Male sleep habits may increase risk of cancer


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Industries have their scheduled timespan for laborers that they need to work. Labor’s work according to their shift. Shift work includes both long-term night shifts and work schedules in which employees change or rotate shifts. Although, in medical terms, night shift work is considered as risk factor for health problems.

Because it may increase the probability of developing cardiovascular disease, cognitive impairment, diabetes, and obesity, among other conditions. It also increases many sleep disorders like insomnia, excessive sleepiness, or both.

However, a new study suggests that men who work during night shifts have increased the risk of cancer. Their sleep habits, according to shift work, involve circadian disruption.

Scientists from the Huazhong University of Science and Technology, Wuhan, China, conducted this study. Scientists wanted to discover the independent and combined effects of three sleep habits on cancer incidence.

Those three sleep habits are night shift work, daytime napping, and nighttime sleep. They involved 27,000 volunteers who had worked night shifts for more than 20 years.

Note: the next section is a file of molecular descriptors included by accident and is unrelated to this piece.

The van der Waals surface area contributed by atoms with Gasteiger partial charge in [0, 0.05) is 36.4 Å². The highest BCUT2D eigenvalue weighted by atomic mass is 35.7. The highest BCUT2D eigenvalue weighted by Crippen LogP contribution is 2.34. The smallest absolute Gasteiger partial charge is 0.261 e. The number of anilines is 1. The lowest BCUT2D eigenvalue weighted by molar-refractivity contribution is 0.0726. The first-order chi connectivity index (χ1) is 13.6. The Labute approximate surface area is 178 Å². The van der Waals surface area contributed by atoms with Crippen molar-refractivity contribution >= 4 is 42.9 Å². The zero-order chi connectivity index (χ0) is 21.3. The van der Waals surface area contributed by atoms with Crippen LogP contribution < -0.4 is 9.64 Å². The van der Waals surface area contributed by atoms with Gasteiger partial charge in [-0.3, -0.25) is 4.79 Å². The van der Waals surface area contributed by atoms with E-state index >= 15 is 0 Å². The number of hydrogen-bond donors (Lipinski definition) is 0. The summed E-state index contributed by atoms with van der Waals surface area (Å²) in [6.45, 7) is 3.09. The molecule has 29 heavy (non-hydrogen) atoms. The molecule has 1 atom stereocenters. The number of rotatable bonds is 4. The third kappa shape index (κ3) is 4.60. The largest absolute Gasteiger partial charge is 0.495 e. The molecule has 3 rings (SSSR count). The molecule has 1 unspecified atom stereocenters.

Via a questionnaire, they determined individuals who had a habit of taking daytime naps and when they usually went to sleep at night and woke up in the morning.

Scientists found that men who had worked night shifts had a 27% increased risk of cancer incidence. Additionally, the men who did not nap during the daytime had a double risk of cancer.

Moreover, the men who slept for more than 10 hours a day had an increased amount of cancer risk. However, such evidence is not found in women.

That means the male participants with at least two of these sleep habits had a 43% increased risk of cancer incidence and a two-fold increase in cancer mortality.

According to scientists, “Their conclusions may be limited by the self-reported lifestyle data, the ageing nature of the cohort and a relatively short-term follow-up period. They recommend that a longer-term study should follow up this initial study to verify their findings.”

Journal Reference

  1. Yansen Bai, Xiaoliang Li, Ke Wang, Shi Chen, Suhan Wang, Zhuowang Chen, Xiulong Wu, Wenshan Fu, Sheng Wei, Jing Yuan, Ping Yao, Xiaoping Miao, Xiaomin Zhang, Meian He, Handong Yang, Tangchun Wu & Huan Guo (2016) Association of shift-work, daytime napping, and nighttime sleep with cancer incidence and cancer-caused mortality in Dongfeng-tongji cohort study, Annals of Medicine, 48:8, 641-651, DOI: 10.1080/07853890.2016.1217037


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